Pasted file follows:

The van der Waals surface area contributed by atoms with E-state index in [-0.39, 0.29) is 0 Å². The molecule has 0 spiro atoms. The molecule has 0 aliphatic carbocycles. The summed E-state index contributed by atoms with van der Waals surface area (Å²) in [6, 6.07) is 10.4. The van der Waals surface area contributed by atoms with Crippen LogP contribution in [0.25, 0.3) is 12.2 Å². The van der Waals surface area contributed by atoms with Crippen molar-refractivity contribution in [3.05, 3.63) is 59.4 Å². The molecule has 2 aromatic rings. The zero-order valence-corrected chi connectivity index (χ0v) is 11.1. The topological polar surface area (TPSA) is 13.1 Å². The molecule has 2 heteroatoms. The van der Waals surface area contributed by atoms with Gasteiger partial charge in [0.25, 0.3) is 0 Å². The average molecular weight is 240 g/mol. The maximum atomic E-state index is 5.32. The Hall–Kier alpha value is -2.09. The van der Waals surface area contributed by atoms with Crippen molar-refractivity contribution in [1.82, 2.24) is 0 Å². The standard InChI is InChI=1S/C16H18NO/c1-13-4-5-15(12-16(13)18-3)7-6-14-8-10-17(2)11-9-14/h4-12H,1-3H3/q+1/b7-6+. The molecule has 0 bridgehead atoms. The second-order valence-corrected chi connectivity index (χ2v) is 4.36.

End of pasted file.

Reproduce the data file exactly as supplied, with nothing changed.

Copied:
The van der Waals surface area contributed by atoms with E-state index in [-0.39, 0.29) is 0 Å². The molecule has 0 spiro atoms. The molecule has 0 aliphatic carbocycles. The summed E-state index contributed by atoms with van der Waals surface area (Å²) in [6, 6.07) is 10.4. The van der Waals surface area contributed by atoms with Crippen LogP contribution in [0.25, 0.3) is 12.2 Å². The van der Waals surface area contributed by atoms with Crippen molar-refractivity contribution in [3.05, 3.63) is 59.4 Å². The molecule has 2 aromatic rings. The zero-order valence-corrected chi connectivity index (χ0v) is 11.1. The topological polar surface area (TPSA) is 13.1 Å². The molecule has 2 heteroatoms. The van der Waals surface area contributed by atoms with Gasteiger partial charge in [0.25, 0.3) is 0 Å². The average molecular weight is 240 g/mol. The maximum atomic E-state index is 5.32. The Hall–Kier alpha value is -2.09. The van der Waals surface area contributed by atoms with Crippen molar-refractivity contribution in [1.82, 2.24) is 0 Å². The standard InChI is InChI=1S/C16H18NO/c1-13-4-5-15(12-16(13)18-3)7-6-14-8-10-17(2)11-9-14/h4-12H,1-3H3/q+1/b7-6+. The molecule has 0 bridgehead atoms. The second-order valence-corrected chi connectivity index (χ2v) is 4.36.